Hey all! I have this recipe, and an abundance of Fresno peppers in the garden that I need to make and preserve this. What would be the best way to do that? Can or freeze? If canning, how long? Help!

5 Comments
2024/06/29
20:20 UTC

27

Pickled radish pods and garlic from my garden.

14 Comments
2024/06/29
18:40 UTC

1

Is there a way to can Coq au vin?

I look at recipes and any non-compliant ingredients appear to be something I can add at the time of reheating.

In my mind I'm thinking i can do it almost like a chicken soup with wine in it. I run a little mushroom farm and this would be an excellent way for me to use ingredients I'm overrun with.

Could someone provide a recipe and/or a list of changes that I can safely make to a similar soup recipe?

I'm super new to this and am having a hard time knowing what's safe and what's not because everyone's grandma is an expert. I've been reading through extension office websites and similar publications but the information is really disorganized and as I'm collecting info I'm just trying to make sure i do my due diligence.

3 Comments
2024/06/29
16:21 UTC

1

Psi went under 10 while pressure canning ground sausage…

This is my first time canning. Maintaining 10psi has proven difficult with my stovetop, and the pressure went under 10 twice in 90 minutes. Should I just toss these jars? Put them in the fridge and eat within a few days? I’m really bummed.

7 Comments
2024/06/29
17:20 UTC

59

First time canning—fresh peaches

I just pulled them out of the water bath. Thank you to everybody in this sub for the dedication to safe canning practices—following along is what ensured I exclusively used USDA and extension resources. I am excited to see if these work and seal!

13 Comments
2024/06/29
16:46 UTC

1

Pressure Canning - didn’t vent steam

Hello! This is my first time using a pressure canner, and when processing my green beans I completely missed the step in the instructions where it says to vent the steam for 10 minutes before adding the weight. I put the weight on right after I turned on the heat.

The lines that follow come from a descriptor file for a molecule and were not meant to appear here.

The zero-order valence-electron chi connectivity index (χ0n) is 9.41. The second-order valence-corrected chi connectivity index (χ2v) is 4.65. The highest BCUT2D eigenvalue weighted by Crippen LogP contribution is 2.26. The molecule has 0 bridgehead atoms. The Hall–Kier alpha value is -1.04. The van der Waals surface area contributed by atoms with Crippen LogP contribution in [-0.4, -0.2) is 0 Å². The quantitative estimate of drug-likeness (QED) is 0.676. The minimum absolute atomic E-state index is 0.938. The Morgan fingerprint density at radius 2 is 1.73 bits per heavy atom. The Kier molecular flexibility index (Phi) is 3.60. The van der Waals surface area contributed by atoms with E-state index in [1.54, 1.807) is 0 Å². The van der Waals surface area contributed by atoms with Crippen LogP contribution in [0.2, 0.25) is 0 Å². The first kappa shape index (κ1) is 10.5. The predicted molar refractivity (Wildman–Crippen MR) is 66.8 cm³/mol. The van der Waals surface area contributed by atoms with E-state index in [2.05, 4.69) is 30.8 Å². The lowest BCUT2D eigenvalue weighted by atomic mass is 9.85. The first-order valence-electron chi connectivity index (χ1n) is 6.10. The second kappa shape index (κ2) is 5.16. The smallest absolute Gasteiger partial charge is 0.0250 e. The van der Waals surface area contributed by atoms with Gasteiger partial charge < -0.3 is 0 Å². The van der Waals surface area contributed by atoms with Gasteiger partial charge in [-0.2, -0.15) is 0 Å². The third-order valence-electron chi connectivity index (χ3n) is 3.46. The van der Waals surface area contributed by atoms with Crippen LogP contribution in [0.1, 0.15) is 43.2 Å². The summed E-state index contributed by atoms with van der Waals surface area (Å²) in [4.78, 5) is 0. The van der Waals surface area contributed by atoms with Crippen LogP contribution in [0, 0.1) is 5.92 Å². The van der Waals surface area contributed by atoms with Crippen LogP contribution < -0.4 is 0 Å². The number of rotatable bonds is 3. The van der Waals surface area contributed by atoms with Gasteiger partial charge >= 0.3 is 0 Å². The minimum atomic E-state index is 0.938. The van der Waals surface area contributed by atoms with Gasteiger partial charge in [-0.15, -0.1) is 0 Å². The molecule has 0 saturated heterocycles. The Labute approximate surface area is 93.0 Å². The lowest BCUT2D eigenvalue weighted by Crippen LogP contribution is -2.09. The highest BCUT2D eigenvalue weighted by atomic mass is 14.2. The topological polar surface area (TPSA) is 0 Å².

I’m assuming my green beans won’t be safe to eat if I store at room temp, but will they be ok if I store them in the fridge & eat them soon? I’d hate to throw everything away!

Thanks!

4 Comments
2024/06/29
16:45 UTC

3

Canning with dairy

Ok so I understand and know that dairy is not so safe to can. I accidentally made a butternut squash soup with cream before I realized I cant ‘can’ dairy. I currently have them in the water bath to seal the jars. If I keep the jarred soup in the fridge will they be safe to eat? Like in the normal time range you should eat it, 1-1.5 weeks ish?

11 Comments
2024/06/29
16:45 UTC

0

Fill jars now, boil later?

I'm going to make cucumber pickles and seal the jars in a boiling water bath. However, it's 90 degrees and 90% humidity outside and my wife doesn't want me heating up the kitchen and l adding to the humidity inside during the day. She wants me to at least wait until sundown, when the temp drops but that won't be until 8:30pm. Can I prep the pickles in the afternoon, put them in jars with the brine, cap them, but wait 4-5 hours to boil the jars?

10 Comments
2024/06/29
15:48 UTC

2

Haskap jam

A while a go I bought haskap jam from the store. I liked the taste so I wanted to try to can my own (water bath canning).

But I'm having trouble finding a safe recipe, does anyone have a recipe or know where to look. I tried the Ball recipe website but I didn't see one

I'm fine if the recipe includeded another fruit, ex haskap with strawberry jam.

Note: haskap can also be known as honeyberry

2 Comments
2024/06/29
12:24 UTC

3

Sort of canned beans

In the US I used to cook beans and then freeze them in portion sizes, but since moving to Germany 15 years ago I can't do that because the freezers are just too tiny.

Instead, I have been cooking the beans (pinto, black, garbonzo, käferbohnen, bean mix for soups and salads - vegan so we eat a LOT of beans) and then putting them into mason jars right away. The jars seal, I let them cool a bit and then they go straight into the fridge. They are mostly eaten within a week or two - rarely a little longer, but probably one month max.

We have never gotten sick and I have never smelled anything even slightly off, but lately I have been hearing a lot about botulism cases and am just wondering what everyone thinks -- is this relatively safe or have we just been lucky the last 15 years? Would it be a safer to salt the beans before putting them in the mason jars?

Thoughts?

6 Comments
2024/06/29
11:03 UTC

3

Separating layers

I made strawberry jam using Certo liquid pectin in 250ml jars that I did a water bath in. They have sealed. But it appears that there are layers in the jars. I have made strawberry jam in the past and this didn’t happen so I don’t know what I did this time to make this happen.

2 Comments
2024/06/29
08:42 UTC

2

Apple recipes